85 (passed away Jul. 12th, 1999)
Mar. 14th, 1914
Acton, Middlesex, England, UK
Bill Owen's Main TV Roles
Main Movie Roles
Guest TV Roles[none found]
This Britisher was born of humble, working class beginnings and became well-known for playing the same kind of blokes on both film and TV. Born William Rowbotham, he was the son of a tram driver and laundress. He knew early on that entertaining was the life for him. He worked in odd jobs as a printer's apprentice and band vocalist to make do and, when he became of legal age, started playing drums in London nightclubs and toured music halls with his own cabaret act to pay for acting classes. He entertained at Butlin's holiday camps and performed in repertory, joining the Unity Theatre where he attained respect as a stage producer. His career was interrupted by military service with the Royal Army Ordinance Corps and was injured in an explosion during battle training course. Returning to acting, he was taken to post-war films after notice in a play. He started making a blue-collar character name for himself in such films as The Way to the Stars (1945), School for Secrets (1946), When the Bough Breaks (1947), Once a Jolly Swagman (1949), The Story of Robin Hood and His Merrie Men (1952), The Square Ring (1953) and The Ship That Died of Shame (1955). He continued to perform in the theatre limelight and peaked in roles with Katharine Hepburn in "As You Like It" in 1950, and with "The Threepenny Opera" and "The Mikado", which made sturdy use of his musical talents. A writer at heart, he penned songs, musicals and plays over the years. Partnered with Mike Sammes, he wrote songs recorded by Pat Boone, Harry Secombe, Engelbert Humperdinck and Sir Cliff Richard, who made a hit of his 1980 song "Marianne". In the 60s he produced the stage musical, "The Matchgirl", and focused heavily on film slapstick with the 'Carry On' series, adding also to the lowbrow fun found in the comedy On the Fiddle (1961).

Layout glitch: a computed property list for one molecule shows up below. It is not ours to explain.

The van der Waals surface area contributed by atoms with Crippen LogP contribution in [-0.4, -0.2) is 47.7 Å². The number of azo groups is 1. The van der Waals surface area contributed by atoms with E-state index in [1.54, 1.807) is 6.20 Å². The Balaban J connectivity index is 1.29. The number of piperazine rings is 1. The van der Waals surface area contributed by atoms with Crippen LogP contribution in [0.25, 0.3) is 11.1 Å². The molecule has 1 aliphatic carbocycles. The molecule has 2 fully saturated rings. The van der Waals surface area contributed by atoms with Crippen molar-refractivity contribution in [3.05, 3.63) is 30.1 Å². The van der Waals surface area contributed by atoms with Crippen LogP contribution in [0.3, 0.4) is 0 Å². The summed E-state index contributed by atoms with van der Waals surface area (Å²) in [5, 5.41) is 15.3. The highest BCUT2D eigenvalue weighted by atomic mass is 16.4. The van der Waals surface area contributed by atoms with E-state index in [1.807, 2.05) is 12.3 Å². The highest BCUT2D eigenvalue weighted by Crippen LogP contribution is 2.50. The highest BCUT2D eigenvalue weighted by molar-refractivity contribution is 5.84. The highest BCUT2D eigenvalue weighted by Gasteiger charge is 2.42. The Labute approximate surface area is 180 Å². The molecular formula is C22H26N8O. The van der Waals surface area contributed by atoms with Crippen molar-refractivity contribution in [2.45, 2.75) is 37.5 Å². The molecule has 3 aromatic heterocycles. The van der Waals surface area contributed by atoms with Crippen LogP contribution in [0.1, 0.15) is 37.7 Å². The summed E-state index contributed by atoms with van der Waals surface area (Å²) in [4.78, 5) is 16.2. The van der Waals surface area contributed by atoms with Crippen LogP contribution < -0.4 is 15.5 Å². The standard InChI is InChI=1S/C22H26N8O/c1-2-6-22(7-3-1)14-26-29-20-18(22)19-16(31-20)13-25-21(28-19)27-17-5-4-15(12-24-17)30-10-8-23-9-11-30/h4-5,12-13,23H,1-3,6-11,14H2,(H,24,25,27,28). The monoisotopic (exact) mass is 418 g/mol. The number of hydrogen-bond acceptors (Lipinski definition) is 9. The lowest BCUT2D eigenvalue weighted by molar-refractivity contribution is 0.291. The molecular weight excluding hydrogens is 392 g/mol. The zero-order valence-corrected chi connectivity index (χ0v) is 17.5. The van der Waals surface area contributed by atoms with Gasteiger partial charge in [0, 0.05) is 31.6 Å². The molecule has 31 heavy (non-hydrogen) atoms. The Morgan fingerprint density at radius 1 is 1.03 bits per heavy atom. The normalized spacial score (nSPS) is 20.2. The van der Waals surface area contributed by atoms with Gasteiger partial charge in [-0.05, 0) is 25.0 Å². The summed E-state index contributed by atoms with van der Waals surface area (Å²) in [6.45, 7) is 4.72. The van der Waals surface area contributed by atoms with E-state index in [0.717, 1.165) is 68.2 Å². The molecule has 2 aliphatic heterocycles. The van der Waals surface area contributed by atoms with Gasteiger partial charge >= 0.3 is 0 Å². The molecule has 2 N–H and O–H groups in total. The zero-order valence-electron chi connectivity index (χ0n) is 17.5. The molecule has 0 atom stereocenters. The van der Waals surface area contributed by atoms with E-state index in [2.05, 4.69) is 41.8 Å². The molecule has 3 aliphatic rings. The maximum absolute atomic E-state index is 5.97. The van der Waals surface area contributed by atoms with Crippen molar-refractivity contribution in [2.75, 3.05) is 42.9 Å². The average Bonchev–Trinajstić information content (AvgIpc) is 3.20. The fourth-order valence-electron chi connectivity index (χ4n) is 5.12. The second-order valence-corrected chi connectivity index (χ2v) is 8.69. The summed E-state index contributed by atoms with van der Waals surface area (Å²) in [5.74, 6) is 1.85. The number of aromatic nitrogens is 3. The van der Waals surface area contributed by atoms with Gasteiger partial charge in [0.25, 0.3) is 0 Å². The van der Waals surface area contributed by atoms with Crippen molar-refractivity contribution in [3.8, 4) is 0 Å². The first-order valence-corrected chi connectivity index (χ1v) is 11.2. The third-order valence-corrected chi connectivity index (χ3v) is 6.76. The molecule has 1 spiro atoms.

TV stardom and a sense of renewed career came late after copping the role of Compo in the BBC's "Last of the Summer Wine" (1973)series in 1973, his scruffy, mischievous charm endearing audiences for decades. He was awarded the MBE in 1976 for his steadfast work for the National Association of Boys Clubs and for his role as chairman of the Performing Arts Advising Panel. He was also awarded an honorary degree by Bradford University in 1998. For the rest of his life, Bill would be identified with the lovable scamp Compo, complete with wooly hat and threadbare jacket.
Most fittingly, when he died of pancreatic cancer in 1999, he asked to be buried in the Yorkshire village of Holmfirth, where the TV series was filmed and the townspeople had taken him close to their hearts. Married twice, his actor/son Tom Owen (I) joined the "Last of the Summer Wine" series in 2000.
- A strong supporter of the Labour Party and socialism, he wrote a number of political plays and revues, including "Babes in the Wood" and "What's Left?"
- Wrote songs for singers including British pop star, 'Cliff Richard' (qv).
- Father of actor 'Tom Owen (I)' (qv)
- Although a Londoner, his last wish was to be buried in Holmfirth, Yorkshire - filming location for the long-running sitcom, "Last Of The Summer Wine", in which he played Compo.
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